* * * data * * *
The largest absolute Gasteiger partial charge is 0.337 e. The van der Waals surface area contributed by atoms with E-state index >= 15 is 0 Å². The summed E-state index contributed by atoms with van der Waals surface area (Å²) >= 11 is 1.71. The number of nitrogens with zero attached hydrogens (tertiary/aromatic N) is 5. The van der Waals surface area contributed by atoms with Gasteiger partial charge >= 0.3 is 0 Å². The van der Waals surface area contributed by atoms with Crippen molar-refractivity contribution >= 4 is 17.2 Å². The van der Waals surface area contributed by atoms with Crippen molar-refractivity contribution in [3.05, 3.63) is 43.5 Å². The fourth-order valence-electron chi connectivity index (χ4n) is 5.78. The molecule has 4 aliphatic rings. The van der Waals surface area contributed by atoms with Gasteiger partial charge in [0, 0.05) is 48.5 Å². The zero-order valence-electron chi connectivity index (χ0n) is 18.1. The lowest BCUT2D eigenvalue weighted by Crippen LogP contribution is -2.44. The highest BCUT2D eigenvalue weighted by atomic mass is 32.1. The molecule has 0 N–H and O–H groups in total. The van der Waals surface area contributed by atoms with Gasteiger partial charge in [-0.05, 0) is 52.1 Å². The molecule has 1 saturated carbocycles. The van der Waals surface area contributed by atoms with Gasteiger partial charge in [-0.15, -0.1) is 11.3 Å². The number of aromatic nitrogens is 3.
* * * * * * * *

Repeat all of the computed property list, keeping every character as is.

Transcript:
The largest absolute Gasteiger partial charge is 0.337 e. The van der Waals surface area contributed by atoms with E-state index >= 15 is 0 Å². The summed E-state index contributed by atoms with van der Waals surface area (Å²) >= 11 is 1.71. The number of nitrogens with zero attached hydrogens (tertiary/aromatic N) is 5. The van der Waals surface area contributed by atoms with Gasteiger partial charge >= 0.3 is 0 Å². The van der Waals surface area contributed by atoms with Crippen molar-refractivity contribution >= 4 is 17.2 Å². The van der Waals surface area contributed by atoms with Crippen molar-refractivity contribution in [3.05, 3.63) is 43.5 Å². The fourth-order valence-electron chi connectivity index (χ4n) is 5.78. The molecule has 4 aliphatic rings. The van der Waals surface area contributed by atoms with Gasteiger partial charge in [0, 0.05) is 48.5 Å². The zero-order valence-electron chi connectivity index (χ0n) is 18.1. The lowest BCUT2D eigenvalue weighted by Crippen LogP contribution is -2.44. The highest BCUT2D eigenvalue weighted by atomic mass is 32.1. The molecule has 0 N–H and O–H groups in total. The van der Waals surface area contributed by atoms with Gasteiger partial charge in [-0.05, 0) is 52.1 Å². The molecule has 1 saturated carbocycles. The van der Waals surface area contributed by atoms with Gasteiger partial charge in [-0.15, -0.1) is 11.3 Å². The number of aromatic nitrogens is 3.